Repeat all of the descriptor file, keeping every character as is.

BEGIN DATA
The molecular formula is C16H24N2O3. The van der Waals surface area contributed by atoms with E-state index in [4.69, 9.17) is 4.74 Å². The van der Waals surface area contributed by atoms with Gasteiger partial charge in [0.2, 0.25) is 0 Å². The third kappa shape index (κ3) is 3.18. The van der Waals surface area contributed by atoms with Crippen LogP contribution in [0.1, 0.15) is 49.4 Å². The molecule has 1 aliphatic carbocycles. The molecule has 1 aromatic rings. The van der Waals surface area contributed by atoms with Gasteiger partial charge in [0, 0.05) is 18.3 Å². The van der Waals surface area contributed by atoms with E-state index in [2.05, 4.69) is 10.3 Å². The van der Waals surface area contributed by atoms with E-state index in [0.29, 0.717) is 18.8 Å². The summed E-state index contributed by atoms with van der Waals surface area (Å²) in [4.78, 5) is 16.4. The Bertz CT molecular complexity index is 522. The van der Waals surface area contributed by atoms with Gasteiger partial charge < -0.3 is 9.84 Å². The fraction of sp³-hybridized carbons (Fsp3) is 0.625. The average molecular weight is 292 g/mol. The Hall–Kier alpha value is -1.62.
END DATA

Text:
The molecular formula is C16H24N2O3. The van der Waals surface area contributed by atoms with E-state index in [4.69, 9.17) is 4.74 Å². The van der Waals surface area contributed by atoms with Gasteiger partial charge in [0.2, 0.25) is 0 Å². The third kappa shape index (κ3) is 3.18. The van der Waals surface area contributed by atoms with Crippen LogP contribution in [0.1, 0.15) is 49.4 Å². The molecule has 1 aliphatic carbocycles. The molecule has 1 aromatic rings. The van der Waals surface area contributed by atoms with Gasteiger partial charge in [0, 0.05) is 18.3 Å². The van der Waals surface area contributed by atoms with E-state index in [2.05, 4.69) is 10.3 Å². The van der Waals surface area contributed by atoms with E-state index in [0.29, 0.717) is 18.8 Å². The summed E-state index contributed by atoms with van der Waals surface area (Å²) in [4.78, 5) is 16.4. The Bertz CT molecular complexity index is 522. The van der Waals surface area contributed by atoms with Gasteiger partial charge < -0.3 is 9.84 Å². The fraction of sp³-hybridized carbons (Fsp3) is 0.625. The average molecular weight is 292 g/mol. The Hall–Kier alpha value is -1.62.